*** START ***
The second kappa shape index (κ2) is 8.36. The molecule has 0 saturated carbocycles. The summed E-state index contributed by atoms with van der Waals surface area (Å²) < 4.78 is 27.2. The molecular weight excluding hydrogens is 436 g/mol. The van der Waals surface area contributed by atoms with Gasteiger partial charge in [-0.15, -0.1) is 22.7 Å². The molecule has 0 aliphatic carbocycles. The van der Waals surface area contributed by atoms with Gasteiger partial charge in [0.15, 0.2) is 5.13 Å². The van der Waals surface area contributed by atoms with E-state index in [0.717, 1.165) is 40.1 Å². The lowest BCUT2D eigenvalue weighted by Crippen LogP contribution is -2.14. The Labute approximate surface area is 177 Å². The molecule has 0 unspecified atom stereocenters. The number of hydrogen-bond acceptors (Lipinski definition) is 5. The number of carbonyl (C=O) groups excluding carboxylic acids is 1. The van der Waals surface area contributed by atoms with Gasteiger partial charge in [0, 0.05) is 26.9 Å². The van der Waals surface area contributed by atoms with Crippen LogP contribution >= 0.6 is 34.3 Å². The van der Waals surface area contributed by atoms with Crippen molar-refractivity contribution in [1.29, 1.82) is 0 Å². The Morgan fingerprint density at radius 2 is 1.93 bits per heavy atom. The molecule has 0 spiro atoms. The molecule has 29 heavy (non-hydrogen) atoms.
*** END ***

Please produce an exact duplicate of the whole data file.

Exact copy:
The second kappa shape index (κ2) is 8.36. The molecule has 0 saturated carbocycles. The summed E-state index contributed by atoms with van der Waals surface area (Å²) < 4.78 is 27.2. The molecular weight excluding hydrogens is 436 g/mol. The van der Waals surface area contributed by atoms with Gasteiger partial charge in [-0.15, -0.1) is 22.7 Å². The molecule has 0 aliphatic carbocycles. The van der Waals surface area contributed by atoms with Gasteiger partial charge in [0.15, 0.2) is 5.13 Å². The van der Waals surface area contributed by atoms with E-state index in [0.717, 1.165) is 40.1 Å². The lowest BCUT2D eigenvalue weighted by Crippen LogP contribution is -2.14. The Labute approximate surface area is 177 Å². The molecule has 0 unspecified atom stereocenters. The number of hydrogen-bond acceptors (Lipinski definition) is 5. The number of carbonyl (C=O) groups excluding carboxylic acids is 1. The van der Waals surface area contributed by atoms with Gasteiger partial charge in [0, 0.05) is 26.9 Å². The van der Waals surface area contributed by atoms with Crippen LogP contribution >= 0.6 is 34.3 Å². The van der Waals surface area contributed by atoms with Crippen molar-refractivity contribution in [1.29, 1.82) is 0 Å². The Morgan fingerprint density at radius 2 is 1.93 bits per heavy atom. The molecule has 0 spiro atoms. The molecule has 29 heavy (non-hydrogen) atoms.